Dan Miano wrote:I planned to add vertical timbers because the soil is mostly clay and things move quite a bit. I wasn't sure if the total weight of the greenhouse could be properly supported by the raised bed timbers.


Gotcha.  I struggle with that myself.  How do you support a structure from a place underground that won't frost heave but then connect the structure to the ground so critters can't get in or it can't lift up your walls.  If you can insulate outside of the timbers, they hopefully won't get frost under them and they shouldn't move.  Maybe then they'd be good structural support?  Instead of going 3-4' deep with foundation insulation you can just go down a foot and then horizontally the remaining distance.

Dan Miano wrote:
I'm excited about designing and building an auto thermal curtain for the glazing with that Reflectix material. After doing the math to see how much heat is lost out of the glazing vs. the insulated walls I will lose about 4-5x more heat through the glazing! Even if the Reflectix only gives me an R value of 1, it will reduce the heat loss through the glass by 4x.


I'm excited for that as well!  If my heat plans fail and I have to go with nighttime insulation, I'll be very interested to see what you come up with.  Be sure to post the ideas here so we can optimize it   Don't forget that the R1 is only part of the benefit.  Radiant cooling to the cloudless night sky is a huge loss as well.  Reflecting that radiation back into the greenhouse will really help.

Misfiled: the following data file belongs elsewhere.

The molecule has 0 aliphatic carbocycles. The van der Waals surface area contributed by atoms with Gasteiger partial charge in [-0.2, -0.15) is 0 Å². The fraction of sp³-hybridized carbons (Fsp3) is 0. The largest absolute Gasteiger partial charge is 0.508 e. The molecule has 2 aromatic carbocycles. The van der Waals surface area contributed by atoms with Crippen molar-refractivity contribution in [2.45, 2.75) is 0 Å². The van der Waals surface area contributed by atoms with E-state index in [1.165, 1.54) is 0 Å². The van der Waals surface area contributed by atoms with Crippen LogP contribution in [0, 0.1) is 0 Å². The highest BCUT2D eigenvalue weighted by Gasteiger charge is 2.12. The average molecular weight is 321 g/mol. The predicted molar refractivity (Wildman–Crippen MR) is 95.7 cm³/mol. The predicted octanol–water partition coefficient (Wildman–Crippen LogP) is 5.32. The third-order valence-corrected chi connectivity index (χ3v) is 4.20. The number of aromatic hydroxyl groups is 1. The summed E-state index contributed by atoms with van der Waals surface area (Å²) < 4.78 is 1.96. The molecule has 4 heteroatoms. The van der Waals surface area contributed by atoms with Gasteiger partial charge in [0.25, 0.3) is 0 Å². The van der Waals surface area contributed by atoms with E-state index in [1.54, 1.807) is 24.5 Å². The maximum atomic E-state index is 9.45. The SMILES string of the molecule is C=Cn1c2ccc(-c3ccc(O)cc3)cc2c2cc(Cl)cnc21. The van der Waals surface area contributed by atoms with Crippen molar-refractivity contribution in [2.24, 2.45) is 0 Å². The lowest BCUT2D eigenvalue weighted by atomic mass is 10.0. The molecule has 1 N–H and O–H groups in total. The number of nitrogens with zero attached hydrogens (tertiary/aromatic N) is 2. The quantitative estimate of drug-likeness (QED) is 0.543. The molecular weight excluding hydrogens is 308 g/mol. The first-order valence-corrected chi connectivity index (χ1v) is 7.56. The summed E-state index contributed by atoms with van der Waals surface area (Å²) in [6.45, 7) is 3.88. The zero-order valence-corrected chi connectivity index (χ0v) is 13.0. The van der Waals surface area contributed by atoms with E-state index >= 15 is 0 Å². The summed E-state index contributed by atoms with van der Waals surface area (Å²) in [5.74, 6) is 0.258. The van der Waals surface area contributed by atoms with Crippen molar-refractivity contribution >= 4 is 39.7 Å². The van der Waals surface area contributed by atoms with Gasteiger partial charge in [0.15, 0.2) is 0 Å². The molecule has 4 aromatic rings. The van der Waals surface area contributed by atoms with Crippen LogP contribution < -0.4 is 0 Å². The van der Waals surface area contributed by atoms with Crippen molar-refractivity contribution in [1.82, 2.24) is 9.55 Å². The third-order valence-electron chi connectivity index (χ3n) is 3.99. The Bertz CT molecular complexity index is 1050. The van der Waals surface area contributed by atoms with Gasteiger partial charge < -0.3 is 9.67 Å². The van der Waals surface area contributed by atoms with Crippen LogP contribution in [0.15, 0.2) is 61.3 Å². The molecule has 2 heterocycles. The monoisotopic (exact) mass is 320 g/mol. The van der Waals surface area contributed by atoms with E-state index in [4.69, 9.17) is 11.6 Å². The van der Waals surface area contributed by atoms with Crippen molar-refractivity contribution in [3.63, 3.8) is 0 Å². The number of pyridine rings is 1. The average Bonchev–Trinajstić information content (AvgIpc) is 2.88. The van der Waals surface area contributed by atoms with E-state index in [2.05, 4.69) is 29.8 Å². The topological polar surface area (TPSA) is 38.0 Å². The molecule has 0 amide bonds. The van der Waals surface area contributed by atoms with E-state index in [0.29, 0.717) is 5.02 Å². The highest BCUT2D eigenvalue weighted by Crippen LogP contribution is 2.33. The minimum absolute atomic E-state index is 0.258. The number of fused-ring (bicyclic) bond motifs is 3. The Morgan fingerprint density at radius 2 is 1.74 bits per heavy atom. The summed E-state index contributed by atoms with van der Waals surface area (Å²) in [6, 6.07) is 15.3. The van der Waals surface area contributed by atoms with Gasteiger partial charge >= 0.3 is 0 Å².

Chris Southall
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Location: Essex UK
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Nice! this our attempt at a similar project seems to add about 4 degrees at night on a sunny day. http://www.ecodiy.info/solar-greenhouse/
 
kw hatten
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Dan,

This may be my first post ever!  Saw this thread and thought I'd forward an interesting video link (have you seen this already?).  The concept of annualized geo-solar intriques me; perhaps you can do something on a smaller scale.  Kind regards.  https://vimeo.com/168761278
 
ronie dee
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Are you heating water in the summer to use for winter? Have you ever heated up a 300 gallon tank of water before?
 
David Crawford
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"Before you can't get at it anymore, coil a whole bunch of pex or irrigation line down in the tank "

Dan Miano's green house project is twin of what I've been designing for the last year (28' X  40'). I have bought the same tanks. I heat them with a large Fresnel lens. This year (as soon as the snow melts!) I was going to "plumb" the pex pipe under the beds so I reacted immediately to this comment about the pex pipe. What do I need to know. As far as underground heating pipes - I chose the pex because I have been told is used in subfloor heating. Is there a better way to do this?
Thanks for the pictures.
 
Dan Miano
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Location: Denver, CO
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Charli Wilson wrote:Looking good.

Any plans on how you're making (or what you're using) for your air/water heat exchanger?

I'm planning something similar, only I've got half the greenhouse running on a 'standard SHCS' with air tubes under the earth, and the other half with an old radiator painted black- heating up water and taking it to an insulated buried ibc container.


Do you add anything to the water to inhibit microbial growth, or is it not an issue?
 
Charli Wilson
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Location: Derbyshire, UK
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Dan Miano wrote:
Do you add anything to the water to inhibit microbial growth, or is it not an issue?


So my water system is this: